WASHINGTON -- March 1 --Even the former mayor of Kabul lived in desperation, smothered by oppressive codes that drove women deep underground during the Taliban's rule. Unable to leave their homes without a male escort, hidden by cumbersome burkas, Afghanistan's women dreamed of the changes they could make, if only possible. Today, they have the chance.
As nonprofit leaders in their homeland, eight Afghan women already touch the lives of thousands. On March 1, they will reach U.S. soil to speak directly to policy makers on Capitol Hill, at the World Bank, the State Department, the United Nations, and even over tea with the Ambassador of Afghanistan, on behalf of their fellow countrywomen.
The obstacles will be daunting. Some, having never left their home region, are unsure what to expect when dealing with our very different culture. Yet, over the next two weeks, many look forward to dramatic personal growth as they act to provoke change.
Trafficking of women is on the rise in Afghanistan, as is rape, forced marriage, drug use, and senseless acts of everyday violence. In the meantime, a third of women living in Kabul are not permitted to leave their homes. They have no inheritance rights, find it nearly impossible to divorce, and are struggling to regain their health, livelihoods, and a sense of place.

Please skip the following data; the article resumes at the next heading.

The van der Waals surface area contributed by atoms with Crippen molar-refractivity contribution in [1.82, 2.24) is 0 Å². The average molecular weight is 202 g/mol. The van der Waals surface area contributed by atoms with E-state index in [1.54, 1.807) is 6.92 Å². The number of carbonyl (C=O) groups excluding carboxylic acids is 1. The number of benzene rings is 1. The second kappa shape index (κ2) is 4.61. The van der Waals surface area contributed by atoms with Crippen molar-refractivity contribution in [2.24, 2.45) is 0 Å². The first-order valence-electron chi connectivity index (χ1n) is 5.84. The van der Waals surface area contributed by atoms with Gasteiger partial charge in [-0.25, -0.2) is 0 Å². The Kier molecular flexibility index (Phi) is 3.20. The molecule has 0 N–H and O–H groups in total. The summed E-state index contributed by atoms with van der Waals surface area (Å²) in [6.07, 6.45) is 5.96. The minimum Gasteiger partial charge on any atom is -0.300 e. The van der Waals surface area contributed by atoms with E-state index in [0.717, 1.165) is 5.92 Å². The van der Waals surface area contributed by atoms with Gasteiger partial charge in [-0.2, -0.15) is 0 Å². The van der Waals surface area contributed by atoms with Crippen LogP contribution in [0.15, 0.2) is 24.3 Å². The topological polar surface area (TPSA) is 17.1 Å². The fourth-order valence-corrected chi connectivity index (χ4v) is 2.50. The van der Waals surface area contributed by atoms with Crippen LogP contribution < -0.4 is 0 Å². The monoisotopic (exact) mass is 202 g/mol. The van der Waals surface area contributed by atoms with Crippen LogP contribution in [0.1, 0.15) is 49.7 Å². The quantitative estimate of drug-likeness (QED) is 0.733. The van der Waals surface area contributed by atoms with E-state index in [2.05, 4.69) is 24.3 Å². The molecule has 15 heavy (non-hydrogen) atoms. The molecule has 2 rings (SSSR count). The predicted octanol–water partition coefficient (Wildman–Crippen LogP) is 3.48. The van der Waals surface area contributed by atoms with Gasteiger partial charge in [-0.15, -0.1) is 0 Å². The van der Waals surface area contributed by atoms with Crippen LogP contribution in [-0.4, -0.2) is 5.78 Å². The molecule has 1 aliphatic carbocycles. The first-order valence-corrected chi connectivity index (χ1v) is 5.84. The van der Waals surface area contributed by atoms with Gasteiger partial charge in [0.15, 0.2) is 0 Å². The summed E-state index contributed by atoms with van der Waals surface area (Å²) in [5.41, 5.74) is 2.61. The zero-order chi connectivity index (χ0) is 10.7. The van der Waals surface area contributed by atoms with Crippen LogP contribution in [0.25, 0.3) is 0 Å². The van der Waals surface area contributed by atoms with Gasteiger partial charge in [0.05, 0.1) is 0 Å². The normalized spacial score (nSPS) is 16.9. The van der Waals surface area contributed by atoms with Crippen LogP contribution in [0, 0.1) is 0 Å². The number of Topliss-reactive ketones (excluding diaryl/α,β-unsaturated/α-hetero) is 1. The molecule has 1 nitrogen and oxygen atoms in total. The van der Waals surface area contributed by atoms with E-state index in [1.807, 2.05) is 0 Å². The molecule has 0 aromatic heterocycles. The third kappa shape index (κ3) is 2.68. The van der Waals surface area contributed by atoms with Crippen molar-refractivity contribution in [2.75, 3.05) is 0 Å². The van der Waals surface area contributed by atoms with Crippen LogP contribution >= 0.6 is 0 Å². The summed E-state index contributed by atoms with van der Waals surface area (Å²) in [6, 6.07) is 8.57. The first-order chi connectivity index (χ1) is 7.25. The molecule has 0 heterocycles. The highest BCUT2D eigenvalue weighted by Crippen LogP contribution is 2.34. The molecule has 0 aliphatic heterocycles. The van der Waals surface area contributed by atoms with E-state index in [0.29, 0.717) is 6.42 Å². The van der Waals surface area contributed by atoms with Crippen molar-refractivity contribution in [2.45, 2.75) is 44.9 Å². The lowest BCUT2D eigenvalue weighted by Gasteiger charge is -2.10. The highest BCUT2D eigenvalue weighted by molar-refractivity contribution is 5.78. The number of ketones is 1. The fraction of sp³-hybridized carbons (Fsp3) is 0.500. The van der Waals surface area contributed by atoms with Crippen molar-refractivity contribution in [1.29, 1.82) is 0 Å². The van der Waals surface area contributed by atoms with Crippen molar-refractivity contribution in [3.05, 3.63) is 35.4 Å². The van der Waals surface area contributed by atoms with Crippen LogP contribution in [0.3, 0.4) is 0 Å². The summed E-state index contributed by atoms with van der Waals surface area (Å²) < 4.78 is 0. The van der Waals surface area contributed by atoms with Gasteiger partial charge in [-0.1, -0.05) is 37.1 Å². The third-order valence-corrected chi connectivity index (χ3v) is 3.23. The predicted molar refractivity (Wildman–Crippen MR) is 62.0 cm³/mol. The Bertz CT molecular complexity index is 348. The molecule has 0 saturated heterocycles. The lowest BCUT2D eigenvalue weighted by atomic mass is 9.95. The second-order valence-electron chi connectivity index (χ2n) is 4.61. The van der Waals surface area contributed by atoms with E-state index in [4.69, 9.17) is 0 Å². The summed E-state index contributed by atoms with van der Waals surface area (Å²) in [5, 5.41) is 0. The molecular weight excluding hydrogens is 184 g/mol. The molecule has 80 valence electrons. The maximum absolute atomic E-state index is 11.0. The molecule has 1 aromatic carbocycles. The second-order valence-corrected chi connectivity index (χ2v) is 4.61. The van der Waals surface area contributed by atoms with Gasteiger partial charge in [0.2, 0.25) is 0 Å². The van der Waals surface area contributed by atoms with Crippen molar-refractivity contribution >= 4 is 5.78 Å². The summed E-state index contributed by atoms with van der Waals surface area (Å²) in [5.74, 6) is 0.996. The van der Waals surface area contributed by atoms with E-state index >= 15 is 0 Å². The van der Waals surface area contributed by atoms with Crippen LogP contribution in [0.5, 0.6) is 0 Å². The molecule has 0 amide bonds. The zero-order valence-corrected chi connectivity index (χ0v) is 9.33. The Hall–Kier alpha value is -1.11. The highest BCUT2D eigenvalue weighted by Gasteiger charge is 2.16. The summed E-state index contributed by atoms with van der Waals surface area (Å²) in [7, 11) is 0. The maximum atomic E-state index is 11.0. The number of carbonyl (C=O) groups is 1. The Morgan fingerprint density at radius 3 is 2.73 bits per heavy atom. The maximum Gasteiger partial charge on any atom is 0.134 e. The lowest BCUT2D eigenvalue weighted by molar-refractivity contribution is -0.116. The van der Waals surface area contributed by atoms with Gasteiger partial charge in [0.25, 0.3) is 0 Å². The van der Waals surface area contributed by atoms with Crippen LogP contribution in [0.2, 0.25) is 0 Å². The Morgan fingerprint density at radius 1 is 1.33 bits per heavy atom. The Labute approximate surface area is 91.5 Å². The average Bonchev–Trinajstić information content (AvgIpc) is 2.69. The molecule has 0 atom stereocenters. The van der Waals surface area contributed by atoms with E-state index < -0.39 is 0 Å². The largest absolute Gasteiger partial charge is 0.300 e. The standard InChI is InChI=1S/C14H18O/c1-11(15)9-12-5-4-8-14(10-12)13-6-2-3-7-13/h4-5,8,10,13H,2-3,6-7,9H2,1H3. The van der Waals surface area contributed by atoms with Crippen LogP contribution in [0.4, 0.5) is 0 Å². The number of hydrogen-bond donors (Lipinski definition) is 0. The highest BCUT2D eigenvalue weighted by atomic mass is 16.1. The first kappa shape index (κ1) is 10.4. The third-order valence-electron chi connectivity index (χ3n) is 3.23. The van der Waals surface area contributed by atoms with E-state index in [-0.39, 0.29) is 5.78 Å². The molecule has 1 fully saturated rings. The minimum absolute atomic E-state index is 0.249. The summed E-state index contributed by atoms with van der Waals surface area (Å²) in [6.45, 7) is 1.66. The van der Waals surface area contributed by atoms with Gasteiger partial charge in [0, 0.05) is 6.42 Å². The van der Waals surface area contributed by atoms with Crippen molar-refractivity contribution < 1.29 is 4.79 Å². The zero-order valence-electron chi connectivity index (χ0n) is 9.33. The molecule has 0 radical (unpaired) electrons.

The Afghan visitors will be assisted by the nonprofit organization, ActionAid International, which has operations in some 45 countries (including Afghanistan), and the Policy Council on Afghan Women, whose founder, Malaly Pikar Volpi, is herself an Afghan refugee.
The delegation includes: Ms. Roshan Sirran, former Mayor of Kabul City (1980 to 1988); Mary Akrami, Director, Afghan Women Skills Development Center; Brishna Ayaz, Women's English teacher and literacy trainer, Omid Learning Center; Hulan Khatibi executive director, Women's Activities and Social Services Association; Marina Nawabi, policy director, Action Aid Afghanistan; Nelofar Qadiri, Women and Children Legal Research Foundation; Gul Maky Siawash, director, Kabul Orthopedic Organization; and Arezo Mohammad Yasin, Educational & Training Center for Poor Women & Girls of Afghanistan.